For instance, instead of asking if the use of anchors is supported by scientific research, people wonder if 'NLP' is scientifically sound. But anchors are just an other name for classical conditioning, something based on the Pavlovian paradigm; there exist thousands of established studies to prove anchors, but almost none to support 'NLP'.
What went totally wrong was that testing the eye movement hypothesis (eye cues) was regarded equal to testing 'NLP' in its entirety. When most research findings proved statistically insignificant, this led to the rejection of NLP by the US National Academy of Science in 1988. The failure, under test conditions, of one of the tools led to the disqualification of the box and everything inside it.
3 Everybody can fill boxes
Looking at it from a marketing perspective shows how from the early 80s on, the NLP box became its own coffin. By calling the whole enterprise 'NLP', Bandler and Grinder and the members of their experimental work groups lost their claim of paternity over individual products within the box. Furthermore, the very concept of 'modelling' also contradicts ownership of techniques that are copied from experts.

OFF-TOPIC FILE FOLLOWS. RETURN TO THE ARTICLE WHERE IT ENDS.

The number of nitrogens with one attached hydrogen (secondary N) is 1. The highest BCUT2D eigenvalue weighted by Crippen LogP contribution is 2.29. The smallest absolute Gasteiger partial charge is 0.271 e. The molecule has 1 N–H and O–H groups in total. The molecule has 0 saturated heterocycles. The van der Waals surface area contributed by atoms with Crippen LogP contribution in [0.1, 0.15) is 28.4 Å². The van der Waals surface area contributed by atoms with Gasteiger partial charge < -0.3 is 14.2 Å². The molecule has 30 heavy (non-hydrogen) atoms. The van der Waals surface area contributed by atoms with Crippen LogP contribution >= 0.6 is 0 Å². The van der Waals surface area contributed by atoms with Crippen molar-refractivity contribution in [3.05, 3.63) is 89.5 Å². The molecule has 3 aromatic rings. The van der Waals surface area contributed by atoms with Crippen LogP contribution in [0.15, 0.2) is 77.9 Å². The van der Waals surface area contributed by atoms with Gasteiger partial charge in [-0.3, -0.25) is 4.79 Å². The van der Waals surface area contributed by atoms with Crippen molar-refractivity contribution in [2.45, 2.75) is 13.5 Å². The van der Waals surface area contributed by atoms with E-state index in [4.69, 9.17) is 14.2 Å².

As a result it became very easy for clever business people to take one or more tools out of the NLP box and sell them in their own boxes, like Anthony Robbins did with his Neuro Associative Conditioning (NAC) box. Individual tools can be taken out and repackaged without any legal or cultural objection. NLP tools can be sold together with other tools from different origins, like oriental medicine, yoga, hallelujah, new age stuff or whatever. Like Roy Martina, who packaged several Bandler and Grinder tools and merged them with kinesiology and holistic medicine. By applying direct and hard sell marketing to such a remix, some repackagers have became rich gurus, leaving the founders of NLP with frustration.